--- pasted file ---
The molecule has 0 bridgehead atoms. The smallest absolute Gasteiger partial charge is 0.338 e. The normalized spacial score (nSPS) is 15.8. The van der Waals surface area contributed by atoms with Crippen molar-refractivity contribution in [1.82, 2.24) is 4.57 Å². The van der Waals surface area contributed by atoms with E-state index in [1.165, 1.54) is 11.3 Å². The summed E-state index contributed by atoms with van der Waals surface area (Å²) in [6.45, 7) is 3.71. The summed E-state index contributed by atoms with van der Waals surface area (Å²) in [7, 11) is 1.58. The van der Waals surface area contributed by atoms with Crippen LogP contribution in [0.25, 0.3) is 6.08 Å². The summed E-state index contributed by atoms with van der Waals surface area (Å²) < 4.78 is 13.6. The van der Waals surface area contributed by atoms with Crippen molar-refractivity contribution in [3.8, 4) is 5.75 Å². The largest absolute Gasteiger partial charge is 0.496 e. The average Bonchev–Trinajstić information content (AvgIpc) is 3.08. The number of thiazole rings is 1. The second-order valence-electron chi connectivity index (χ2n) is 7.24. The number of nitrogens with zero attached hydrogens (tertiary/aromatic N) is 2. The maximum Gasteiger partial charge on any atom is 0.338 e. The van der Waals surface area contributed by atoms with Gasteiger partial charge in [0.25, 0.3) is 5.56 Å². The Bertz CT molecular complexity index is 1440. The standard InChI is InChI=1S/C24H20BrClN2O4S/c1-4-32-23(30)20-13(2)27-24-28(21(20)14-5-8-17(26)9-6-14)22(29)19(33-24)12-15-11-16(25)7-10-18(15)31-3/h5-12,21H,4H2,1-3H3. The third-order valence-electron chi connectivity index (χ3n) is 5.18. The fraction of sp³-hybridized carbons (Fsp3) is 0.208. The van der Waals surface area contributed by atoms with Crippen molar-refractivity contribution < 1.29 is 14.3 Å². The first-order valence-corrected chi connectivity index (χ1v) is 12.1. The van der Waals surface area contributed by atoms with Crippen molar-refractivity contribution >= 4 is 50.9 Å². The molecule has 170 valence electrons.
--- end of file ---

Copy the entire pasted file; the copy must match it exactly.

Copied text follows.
The molecule has 0 bridgehead atoms. The smallest absolute Gasteiger partial charge is 0.338 e. The normalized spacial score (nSPS) is 15.8. The van der Waals surface area contributed by atoms with Crippen molar-refractivity contribution in [1.82, 2.24) is 4.57 Å². The van der Waals surface area contributed by atoms with E-state index in [1.165, 1.54) is 11.3 Å². The summed E-state index contributed by atoms with van der Waals surface area (Å²) in [6.45, 7) is 3.71. The summed E-state index contributed by atoms with van der Waals surface area (Å²) in [7, 11) is 1.58. The van der Waals surface area contributed by atoms with Crippen LogP contribution in [0.25, 0.3) is 6.08 Å². The summed E-state index contributed by atoms with van der Waals surface area (Å²) < 4.78 is 13.6. The van der Waals surface area contributed by atoms with Crippen molar-refractivity contribution in [3.8, 4) is 5.75 Å². The largest absolute Gasteiger partial charge is 0.496 e. The average Bonchev–Trinajstić information content (AvgIpc) is 3.08. The number of thiazole rings is 1. The second-order valence-electron chi connectivity index (χ2n) is 7.24. The number of nitrogens with zero attached hydrogens (tertiary/aromatic N) is 2. The maximum Gasteiger partial charge on any atom is 0.338 e. The van der Waals surface area contributed by atoms with Gasteiger partial charge in [0.25, 0.3) is 5.56 Å². The Bertz CT molecular complexity index is 1440. The standard InChI is InChI=1S/C24H20BrClN2O4S/c1-4-32-23(30)20-13(2)27-24-28(21(20)14-5-8-17(26)9-6-14)22(29)19(33-24)12-15-11-16(25)7-10-18(15)31-3/h5-12,21H,4H2,1-3H3. The third-order valence-electron chi connectivity index (χ3n) is 5.18. The fraction of sp³-hybridized carbons (Fsp3) is 0.208. The van der Waals surface area contributed by atoms with Crippen molar-refractivity contribution < 1.29 is 14.3 Å². The first-order valence-corrected chi connectivity index (χ1v) is 12.1. The van der Waals surface area contributed by atoms with Crippen molar-refractivity contribution >= 4 is 50.9 Å². The molecule has 170 valence electrons.